If you are like me, you always wanted to take a tree and mill it into your own lumber. There is something about the satisfaction that comes to a woodworker when doing the entire job yourself. From start to finish, cutting the tree down, (or finding the tree/logs/branches somewhere) and shaping it into the sizes that you can work with.
Keep in mind if you do so you will have to let the lumber sit somewhere to air dry stacked with sticks or a few boards between each row of the milled timber, or it will be too wet to use. Woodstock as such has to have a certain percentage level of moisture taken out of it for use, as most well know. 10 percent is ideal, but that can range up to 18 percent or a bit higher depending on the wood.
If you are air drying the timber in the winter months, it could take up to 8 months or more to get good and dry. The summer time it can take 4-6 months or so. Everything is going to depend on how cold/hot it is, how low the humidity is in your area, how windy it is in the location and various factors.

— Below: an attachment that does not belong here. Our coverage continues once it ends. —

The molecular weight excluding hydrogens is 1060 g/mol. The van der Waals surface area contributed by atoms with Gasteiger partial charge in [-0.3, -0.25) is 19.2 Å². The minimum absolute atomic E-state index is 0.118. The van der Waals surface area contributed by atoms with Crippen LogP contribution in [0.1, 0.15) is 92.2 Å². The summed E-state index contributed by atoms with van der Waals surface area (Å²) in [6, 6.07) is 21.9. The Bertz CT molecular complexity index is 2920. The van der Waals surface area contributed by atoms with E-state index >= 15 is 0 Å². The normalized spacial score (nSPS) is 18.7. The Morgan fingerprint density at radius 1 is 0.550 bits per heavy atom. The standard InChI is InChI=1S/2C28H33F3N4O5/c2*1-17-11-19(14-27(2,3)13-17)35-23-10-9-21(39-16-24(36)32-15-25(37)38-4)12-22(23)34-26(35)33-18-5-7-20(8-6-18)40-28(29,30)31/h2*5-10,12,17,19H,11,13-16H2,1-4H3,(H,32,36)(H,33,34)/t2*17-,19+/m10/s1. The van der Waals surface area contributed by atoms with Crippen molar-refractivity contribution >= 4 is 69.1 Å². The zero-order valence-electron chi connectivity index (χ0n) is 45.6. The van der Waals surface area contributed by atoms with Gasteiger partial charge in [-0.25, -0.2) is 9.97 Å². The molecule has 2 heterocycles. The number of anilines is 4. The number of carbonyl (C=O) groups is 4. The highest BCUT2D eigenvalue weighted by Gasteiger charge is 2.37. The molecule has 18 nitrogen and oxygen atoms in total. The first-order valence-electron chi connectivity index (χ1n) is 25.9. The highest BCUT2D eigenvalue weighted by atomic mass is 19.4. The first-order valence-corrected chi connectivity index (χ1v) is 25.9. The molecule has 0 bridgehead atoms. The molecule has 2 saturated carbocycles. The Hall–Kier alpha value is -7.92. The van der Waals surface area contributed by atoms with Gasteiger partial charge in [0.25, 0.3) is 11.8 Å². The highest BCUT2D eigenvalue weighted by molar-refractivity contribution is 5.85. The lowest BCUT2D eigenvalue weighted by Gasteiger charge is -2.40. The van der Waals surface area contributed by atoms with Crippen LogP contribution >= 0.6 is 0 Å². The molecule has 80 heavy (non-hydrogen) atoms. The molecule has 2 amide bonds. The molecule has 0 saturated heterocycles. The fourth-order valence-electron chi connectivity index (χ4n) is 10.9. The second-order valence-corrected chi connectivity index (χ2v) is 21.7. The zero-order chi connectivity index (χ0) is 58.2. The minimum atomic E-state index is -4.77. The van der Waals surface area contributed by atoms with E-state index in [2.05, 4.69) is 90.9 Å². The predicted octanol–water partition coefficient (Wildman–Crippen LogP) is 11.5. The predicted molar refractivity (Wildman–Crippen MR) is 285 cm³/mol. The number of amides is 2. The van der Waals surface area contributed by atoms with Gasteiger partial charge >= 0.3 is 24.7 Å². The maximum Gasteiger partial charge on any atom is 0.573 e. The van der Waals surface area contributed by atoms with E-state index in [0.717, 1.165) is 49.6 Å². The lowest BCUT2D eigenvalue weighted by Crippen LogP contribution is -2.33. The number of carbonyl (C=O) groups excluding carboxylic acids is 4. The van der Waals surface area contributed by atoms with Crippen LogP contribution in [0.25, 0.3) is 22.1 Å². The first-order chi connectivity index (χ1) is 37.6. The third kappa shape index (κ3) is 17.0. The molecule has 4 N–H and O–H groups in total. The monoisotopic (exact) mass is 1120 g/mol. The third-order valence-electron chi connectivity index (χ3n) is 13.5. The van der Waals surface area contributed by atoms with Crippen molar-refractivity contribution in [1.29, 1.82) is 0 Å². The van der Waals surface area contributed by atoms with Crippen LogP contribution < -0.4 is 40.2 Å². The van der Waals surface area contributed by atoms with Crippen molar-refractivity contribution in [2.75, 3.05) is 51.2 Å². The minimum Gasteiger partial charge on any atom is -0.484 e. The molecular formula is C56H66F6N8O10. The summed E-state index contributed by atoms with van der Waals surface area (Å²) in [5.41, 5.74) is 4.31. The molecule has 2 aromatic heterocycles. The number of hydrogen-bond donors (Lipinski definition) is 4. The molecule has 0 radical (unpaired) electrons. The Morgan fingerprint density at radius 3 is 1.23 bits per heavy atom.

You definitely want to make sure it is good and dry. Not only is it hard on your equipment and tools when working with moisture rich lumber (ever try to cut a treated pine 2x on your table saw?), but if you build a project from materials as such the wood will dry over time. This will cause splits at the anchor points such as where you screw or nail it, and other flaws.
It’s going to happen because the lumber will shrink – one of the examples of this is building a deck with treated lumber. An experienced carpenter will butt the treated material for the decking together. Over time the cracks will appear because of shrinkage. If you put the cracks inbetween the treated planks, once it sets for a number of months the cracks will become overly large due to shrinkage.
Kiln drying the wood stock is another means of taking the moisture out. The kiln need not be expensive. Look up how to build a kiln for drying your materials and you will see that there are quite a few alternatives to going out and buying one. You can build our own. Unfortunately I can’t put how this is done here, because if it is built incorrectly and you cause a fire in your area you may say I was responsible. So just look it up online and you will find what I mean.
So you ready to build your own sawmill to take the task on of milling your own lumber? Even large branches can be used, as you will see in the video below. When watching the video, be sure to take note that Izzy says closer to the end that the urban sawmill can be built out of wood. He welds it out of steel, but says he will create one from wood in an upcoming video. When he does, I will display it here on WooDesigner:
Source: Woodesigner (http://www.woodesigner.net/)